Protect Vaccines In the Event of Power Loss

Any facility storing vaccines must have a trusted system to follow in case of power failure. Here are a few key points to keep in mind when making your plans for safe cold chain management during power outages.

Short-Term Power Outage

Do not open refrigerator or freezer doors at the immediate start of the outage. Many blackouts will not last long and most units will maintain their interior cold temperature if the door remains closed. As soon as the power returns, be sure to record the interior temperature with extra care, paying close attention to maximum temperature observed and duration of exposure. To ensure that these vaccines are still effective, contact your local health department and keep these temperature records on hand. While many vaccines will retain their properties in slight temperature changes, certain sensitive vaccines such as MMR or Varivax may be unusable. Get the facts before discarding or administering any exposed vaccines.

Temperature Monitoring

Monitoring the interior temperature after a power outage should be your priority in vaccine protection. If you have a battery powered thermostat, record the temperature readings and remember to mark the time. If not, wait until power is restored. DO NOT open the door to take temperature readings, as doing so will expose contents to ambient higher temperatures. Remember to be extra diligent in recording temperature following an outage, keeping track of maximum and minimum temperatures until the unit stabilizes.

This is a key reason why all refrigerators that are storing vaccines should be equipped with a temperature logger. Many loggers are battery powered (or include back-up batteries) and will continue to record during a power outage.

Alternate Refrigeration

Keep a generator-powered refrigerator in your facility to store vaccines in case of power failure. Remember to continue to monitor the interior temperature in this unit, as well as the interior of the original unit as soon as power is restored.

The CDC recommends vaccine providers establish working agreements with other facilities (such as hospitals and health departments) to serve as emergency storage facilities in case of power outages. Having this preexisting relationship will be valuable in such an event.

Transporting Vaccines

If you are moving vaccines to another facility, take extreme caution in transporting these items to maintain the cold chain. Here are a few points to keep in mind:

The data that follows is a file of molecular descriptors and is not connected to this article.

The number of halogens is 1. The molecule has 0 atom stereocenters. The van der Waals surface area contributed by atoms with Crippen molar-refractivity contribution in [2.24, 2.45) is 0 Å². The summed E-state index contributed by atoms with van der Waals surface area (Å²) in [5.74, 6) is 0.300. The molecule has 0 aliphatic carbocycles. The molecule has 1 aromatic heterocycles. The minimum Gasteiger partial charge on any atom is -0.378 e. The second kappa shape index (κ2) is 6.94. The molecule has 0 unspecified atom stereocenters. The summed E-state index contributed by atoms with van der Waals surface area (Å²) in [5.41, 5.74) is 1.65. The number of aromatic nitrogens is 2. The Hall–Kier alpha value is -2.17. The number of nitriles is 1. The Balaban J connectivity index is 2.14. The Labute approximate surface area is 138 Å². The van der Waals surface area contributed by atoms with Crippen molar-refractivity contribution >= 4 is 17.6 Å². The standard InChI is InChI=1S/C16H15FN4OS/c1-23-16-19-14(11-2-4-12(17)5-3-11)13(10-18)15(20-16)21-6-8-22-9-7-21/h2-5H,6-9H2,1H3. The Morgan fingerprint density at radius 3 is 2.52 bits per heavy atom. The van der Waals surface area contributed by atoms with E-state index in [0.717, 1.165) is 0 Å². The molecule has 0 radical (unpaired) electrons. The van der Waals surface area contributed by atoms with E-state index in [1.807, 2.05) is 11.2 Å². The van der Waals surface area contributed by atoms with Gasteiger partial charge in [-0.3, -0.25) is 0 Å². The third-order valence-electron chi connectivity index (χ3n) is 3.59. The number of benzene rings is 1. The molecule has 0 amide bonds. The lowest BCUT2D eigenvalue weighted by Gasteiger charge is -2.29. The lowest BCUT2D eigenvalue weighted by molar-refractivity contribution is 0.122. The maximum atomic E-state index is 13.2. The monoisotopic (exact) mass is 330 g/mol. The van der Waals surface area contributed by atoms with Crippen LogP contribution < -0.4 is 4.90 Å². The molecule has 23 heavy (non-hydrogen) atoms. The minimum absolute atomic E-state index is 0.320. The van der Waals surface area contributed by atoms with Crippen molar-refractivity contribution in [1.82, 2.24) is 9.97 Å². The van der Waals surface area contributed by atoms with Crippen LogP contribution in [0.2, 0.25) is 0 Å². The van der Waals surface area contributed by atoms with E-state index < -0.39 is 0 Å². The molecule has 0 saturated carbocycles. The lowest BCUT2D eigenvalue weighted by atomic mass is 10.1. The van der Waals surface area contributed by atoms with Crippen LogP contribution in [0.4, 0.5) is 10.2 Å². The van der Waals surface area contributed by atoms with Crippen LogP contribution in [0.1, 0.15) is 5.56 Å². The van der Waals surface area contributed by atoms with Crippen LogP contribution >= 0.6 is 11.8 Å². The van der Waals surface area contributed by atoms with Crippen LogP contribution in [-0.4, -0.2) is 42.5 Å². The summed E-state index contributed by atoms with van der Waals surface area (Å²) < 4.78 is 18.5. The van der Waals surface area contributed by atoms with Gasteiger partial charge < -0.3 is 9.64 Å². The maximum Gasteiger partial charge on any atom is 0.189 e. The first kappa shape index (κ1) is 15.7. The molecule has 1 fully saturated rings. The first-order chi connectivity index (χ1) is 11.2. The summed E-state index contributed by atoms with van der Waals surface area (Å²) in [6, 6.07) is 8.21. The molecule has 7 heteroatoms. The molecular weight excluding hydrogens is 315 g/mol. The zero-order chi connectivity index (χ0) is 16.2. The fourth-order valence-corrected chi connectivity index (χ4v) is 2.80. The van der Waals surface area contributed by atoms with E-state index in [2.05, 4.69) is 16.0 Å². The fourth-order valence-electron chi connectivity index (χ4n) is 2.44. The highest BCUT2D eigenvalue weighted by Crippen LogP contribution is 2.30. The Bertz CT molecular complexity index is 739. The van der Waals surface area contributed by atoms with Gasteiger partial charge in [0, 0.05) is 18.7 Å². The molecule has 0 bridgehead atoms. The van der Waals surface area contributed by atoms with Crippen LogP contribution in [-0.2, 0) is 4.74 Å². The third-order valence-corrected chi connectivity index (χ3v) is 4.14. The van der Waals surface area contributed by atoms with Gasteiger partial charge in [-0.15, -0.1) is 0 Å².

1. Keep refrigerator and freezer doors closed, opening them only when absolutely necessary to transfer materials to their travel container. Make transportation preparations before opening the door to ensure a cold-safe environment for as long as possible.

2. Transport the materials using properly insulated containers. Portable DC powered refrigerators and freezers are a great solution to this problem, as they can plug into the lighter socket of any vehicle and act as a regular refrigerated unit.

3. Monitor the temperature during the transportation process.

4. Take extra care in keeping records of all stored vaccines, noting the vaccine type, date, time, and temperature before and after the transportation process.

5. Pay attention to the individual needs of each vaccine type. Certain vaccines will remain effective when refrigerated with cold packs, but others, such as Varicella, may require temperature control with dry ice packing.

Keep Track of Exposed Vaccines

Identify which vaccines have been exposed to ambient temperature by marking them with the time power was lost. Do not discard these materials, as they may still be effective and safe to administer. Simply record the temperature details and keep them separated from any other stored vaccines.

Vaccines are costly materials with precise cooling needs. Facilities must be prepared to handle power outages and refrigerator breakdowns in order to save thousands of dollars and product integrity. For more information about safe vaccine handling and storage, contact your local or state health department.

Additional Resources:

How To Select a Medical Refrigerator
Safe Vaccine Handling
Protection During Power Outages
Options For Temperature Monitoring
FAQs About Medical Refrigeration
Temperature Conversion Chart
Accucold Resources


Studies & Experiments:

Comparing Medical & Dorm-Style Refrigerators
Chart Recorders Vs. Data Loggers
The Importance of Glycol
The Case For Factory-Installed Probes

Accucold Refrigeration:

Medical Grade Feature Packages
Vaccine Series Refrigeration
Medical & Laboratory Refrigerators
Medical & Laboratory Freezers
Low Temperature Freezers
Interior Locking Compartments
Calibrating Your Accucold Equipment


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